1. How do we refer our clients to receive appropriate testing for COVID-19?

The criteria for testing continue to get updated over time. The BHHSURG has developed a helpful screening tool that incorporates federal and local guidelines as well as behavioral health and shelter screening questions. When in doubt, work with your client to contact their health care provider.

2. If my client meets the criteria for testing, should I transport my client?

If your client meets the criteria for testing, case managers should not provide transport to clients to prevent possible exposure and spread of COVID-19. Case managers should arrange for transportation through emergency medical services. Please review the BHHSURG PPE decision tree for specific recommendations. Please note that we are currently updating our guidance on transportation and will have more information soon.

3. If my client does not need to get tested, may I transport my client?

If your client does not meet the criteria for testing, then you may still transport your client. Please review the BHHSURG PPE decision tree for specific recommendations. In that situation:

  • The frontline worker should wear a mask and gloves
  • Ensure that your client puts on a face mask snugly
  • Transport your patient for the service that they need
  • Perform hand hygiene and sanitize the vehicle after transportation

4. What are the privacy rules if a client discloses that they have COVID-19?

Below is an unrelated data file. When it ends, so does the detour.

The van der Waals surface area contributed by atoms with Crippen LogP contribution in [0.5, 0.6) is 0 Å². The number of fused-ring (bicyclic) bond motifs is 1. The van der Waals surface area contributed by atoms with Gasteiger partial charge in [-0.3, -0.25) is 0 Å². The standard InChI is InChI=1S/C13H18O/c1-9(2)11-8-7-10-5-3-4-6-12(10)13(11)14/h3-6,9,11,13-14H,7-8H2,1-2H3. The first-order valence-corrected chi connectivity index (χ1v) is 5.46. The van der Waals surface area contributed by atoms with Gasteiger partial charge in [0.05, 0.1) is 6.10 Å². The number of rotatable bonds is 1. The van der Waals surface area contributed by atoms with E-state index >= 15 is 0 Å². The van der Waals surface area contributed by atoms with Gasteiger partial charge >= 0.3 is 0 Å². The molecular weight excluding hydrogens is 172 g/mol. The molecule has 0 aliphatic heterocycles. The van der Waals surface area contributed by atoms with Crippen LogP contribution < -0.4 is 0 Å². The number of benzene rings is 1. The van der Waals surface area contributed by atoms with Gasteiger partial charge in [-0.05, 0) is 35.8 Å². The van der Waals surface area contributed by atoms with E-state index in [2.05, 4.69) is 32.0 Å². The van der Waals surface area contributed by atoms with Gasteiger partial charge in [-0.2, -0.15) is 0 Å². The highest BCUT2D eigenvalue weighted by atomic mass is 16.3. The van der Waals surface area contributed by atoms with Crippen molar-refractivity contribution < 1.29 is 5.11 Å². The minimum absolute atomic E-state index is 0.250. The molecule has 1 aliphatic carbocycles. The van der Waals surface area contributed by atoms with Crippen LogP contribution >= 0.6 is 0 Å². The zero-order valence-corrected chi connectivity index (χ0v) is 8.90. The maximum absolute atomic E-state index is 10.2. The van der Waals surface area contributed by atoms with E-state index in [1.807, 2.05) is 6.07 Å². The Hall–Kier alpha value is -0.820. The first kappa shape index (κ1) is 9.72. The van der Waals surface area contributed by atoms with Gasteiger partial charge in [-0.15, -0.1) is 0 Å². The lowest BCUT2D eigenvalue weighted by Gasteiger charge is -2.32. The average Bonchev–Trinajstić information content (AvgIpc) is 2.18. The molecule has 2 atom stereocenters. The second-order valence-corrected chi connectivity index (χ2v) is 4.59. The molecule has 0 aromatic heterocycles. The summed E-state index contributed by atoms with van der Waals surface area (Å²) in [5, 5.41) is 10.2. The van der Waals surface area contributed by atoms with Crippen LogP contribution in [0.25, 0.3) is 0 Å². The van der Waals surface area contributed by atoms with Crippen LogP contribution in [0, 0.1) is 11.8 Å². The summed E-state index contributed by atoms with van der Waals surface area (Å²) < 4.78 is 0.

42 CFR Part 2

  • Waiver: Under both federal and state declarations of the state of emergency, SAMHSA has deemed that the COVID-19 is a bona fide medical emergency that justifiably inhibits normal procedures required to obtain written patient consent. COVID-19 pandemic is therefore a bona fide emergency that allows providers to release information to medical personnel without consent if necessary.
  • Obtaining consent: Providers should nevertheless make an effort to keep their clients informed, including obtaining verbal consent and informing the patient of how their information was obtained/disclosed.
  • Typical documentation needed: Providers must nevertheless document in the patient’s record the name and affiliation of the medical personnel receiving the information, the name of the individual making the disclosure, the date and time of the disclosure, and the nature of the emergency. See this SAMHSA resource or this more recent SAMHSA resource for more information.